A Whole New World

Editor’s Note: This article was written by guest author Matthew Distefano.

Disney’s Aladdin is my daughter’s favorite “princess” movie…well currently…she always changes her mind. I also hear it is Adam Ericksen’s as well. And who can blame them, really? The film features Princess Jasmine, arguably the most gorgeous fictional animated character of all time (although I fancy her attire would not have been permitted given her cultural context). Plus, she is one courageous girl. She boldly stands up to the power structures; challenging the laws and mandates set forth by her father, the Sultan. She does not care about money or fortune, status or fame; but seeks true love, eventually even from a down and out “street-rat” named Aladdin. And speaking of Aladdin: how can one not root for an underdog like him? He has nobody and nothing—scraping together what he can just to survive. He is easy-pickings to be scapegoated by the people—unknown, poor, parent-less and downtrodden.

Agrabah, the Middle-Eastern setting for the film, is ruled with an iron fist. Commit petty theft and it’s “off with your hand”—literally! Sinister Jafar oversees police operations and has his cronies intimidatingly patrolling the streets looking to shake people down. Moreover, poor children roam the alleys, thankful even if they only get a few scrapes of bread. Certainly the Sultan—the “one-percent”—could kick down some of the lavish riches he has. Yet, he chooses to live in what appears to be a temple erected for self-worship. Because of this kind of society, struggling Aladdin finds himself in trouble with the law on more than one occasion. His trouble, however, will also include an unlikely encounter with royalty.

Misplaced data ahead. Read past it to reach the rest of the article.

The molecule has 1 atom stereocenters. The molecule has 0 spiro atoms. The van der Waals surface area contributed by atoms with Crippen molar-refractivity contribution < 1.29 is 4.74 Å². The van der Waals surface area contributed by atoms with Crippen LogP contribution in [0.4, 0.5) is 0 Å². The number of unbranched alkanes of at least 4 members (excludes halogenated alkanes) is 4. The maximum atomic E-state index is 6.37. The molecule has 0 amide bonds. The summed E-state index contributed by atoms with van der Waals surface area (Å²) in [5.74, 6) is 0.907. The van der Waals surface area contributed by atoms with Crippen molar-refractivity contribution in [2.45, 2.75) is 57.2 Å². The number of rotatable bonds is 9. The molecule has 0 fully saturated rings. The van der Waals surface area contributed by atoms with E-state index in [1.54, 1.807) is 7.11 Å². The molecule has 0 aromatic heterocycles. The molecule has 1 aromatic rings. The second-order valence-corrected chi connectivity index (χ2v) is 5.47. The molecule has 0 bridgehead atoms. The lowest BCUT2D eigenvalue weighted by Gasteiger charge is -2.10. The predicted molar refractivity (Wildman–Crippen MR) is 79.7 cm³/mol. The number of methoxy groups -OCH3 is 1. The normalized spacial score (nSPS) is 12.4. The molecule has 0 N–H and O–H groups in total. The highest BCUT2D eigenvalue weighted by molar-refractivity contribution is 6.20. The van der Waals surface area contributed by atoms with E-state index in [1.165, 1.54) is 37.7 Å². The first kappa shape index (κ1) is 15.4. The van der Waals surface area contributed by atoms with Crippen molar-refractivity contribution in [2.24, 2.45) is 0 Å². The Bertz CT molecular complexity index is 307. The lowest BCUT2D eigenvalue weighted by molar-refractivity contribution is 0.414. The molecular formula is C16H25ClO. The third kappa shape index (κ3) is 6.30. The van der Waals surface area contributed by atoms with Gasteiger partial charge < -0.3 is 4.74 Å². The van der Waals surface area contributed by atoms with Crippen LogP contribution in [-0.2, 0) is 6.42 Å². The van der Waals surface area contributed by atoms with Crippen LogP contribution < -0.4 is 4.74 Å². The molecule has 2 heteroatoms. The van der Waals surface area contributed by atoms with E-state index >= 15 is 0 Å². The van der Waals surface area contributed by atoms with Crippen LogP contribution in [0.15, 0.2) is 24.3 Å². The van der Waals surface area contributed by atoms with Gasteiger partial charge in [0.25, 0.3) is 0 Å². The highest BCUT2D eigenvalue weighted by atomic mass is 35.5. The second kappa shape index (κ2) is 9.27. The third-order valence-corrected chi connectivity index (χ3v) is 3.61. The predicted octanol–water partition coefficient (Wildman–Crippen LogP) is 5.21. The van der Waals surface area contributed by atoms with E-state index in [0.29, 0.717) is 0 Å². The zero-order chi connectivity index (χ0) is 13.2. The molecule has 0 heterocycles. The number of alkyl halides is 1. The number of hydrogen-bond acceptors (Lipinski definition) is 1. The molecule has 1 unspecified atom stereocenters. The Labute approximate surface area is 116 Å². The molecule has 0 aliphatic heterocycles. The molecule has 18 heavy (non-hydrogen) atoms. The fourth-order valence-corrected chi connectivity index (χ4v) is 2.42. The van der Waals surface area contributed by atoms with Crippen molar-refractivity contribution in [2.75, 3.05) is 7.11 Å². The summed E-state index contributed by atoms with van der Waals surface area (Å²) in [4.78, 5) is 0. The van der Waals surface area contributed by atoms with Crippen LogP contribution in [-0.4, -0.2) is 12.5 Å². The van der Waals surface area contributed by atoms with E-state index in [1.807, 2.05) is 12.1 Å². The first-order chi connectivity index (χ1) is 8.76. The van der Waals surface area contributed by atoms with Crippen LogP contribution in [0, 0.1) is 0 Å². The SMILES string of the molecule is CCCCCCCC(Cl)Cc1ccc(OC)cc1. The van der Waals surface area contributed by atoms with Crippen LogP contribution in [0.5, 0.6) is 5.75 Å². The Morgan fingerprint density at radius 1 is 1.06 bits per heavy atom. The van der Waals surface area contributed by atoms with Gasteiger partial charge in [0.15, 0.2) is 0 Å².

After prophetically releasing a group of white doves from her Father’s courtyard, Jasmine sneaks out of her palace home—clearing the walls for the very first time. Because of her ignorance to common society, she soon finds herself in a bit of trouble while at a bazaar, forcing street-wandering Aladdin to come to her rescue. In doing so, the two develop trust in each other; recognizing the shared desire to be free to be themselves—free from their current situation.

Aladdin—to be free from the oppressive socio-economic situation he is in.

Jasmine—to be free from the system of law she is under.

However, any budding relationship gets cut short by Jafar’s minions and Aladdin is arrested under the false charges of “kidnapping”. As we would find out, because of a prophecy that Aladdin was a “diamond in the rough”, and thus, worthy to acquire the lamp, this is all part of Jafar’s evil plan.

As a sorcerer, Jafar manifests himself as an elderly prisoner and slips Aladdin out a secret tunnel of the jail and toward a “cave of wonders” where this lamp is to be found. In exchange, Aladdin is promised riches beyond his wildest imagination. After turmoil in the cave, Aladdin is able to get the lamp to Jafar but Jafar does not live up to his end of the deal and shoves Aladdin into the cave and thus, trapping him inside. However, Aladdin’s side-kick Abu sneakily swipes the lamp from Jafar which leads to the introduction of “the Genie”.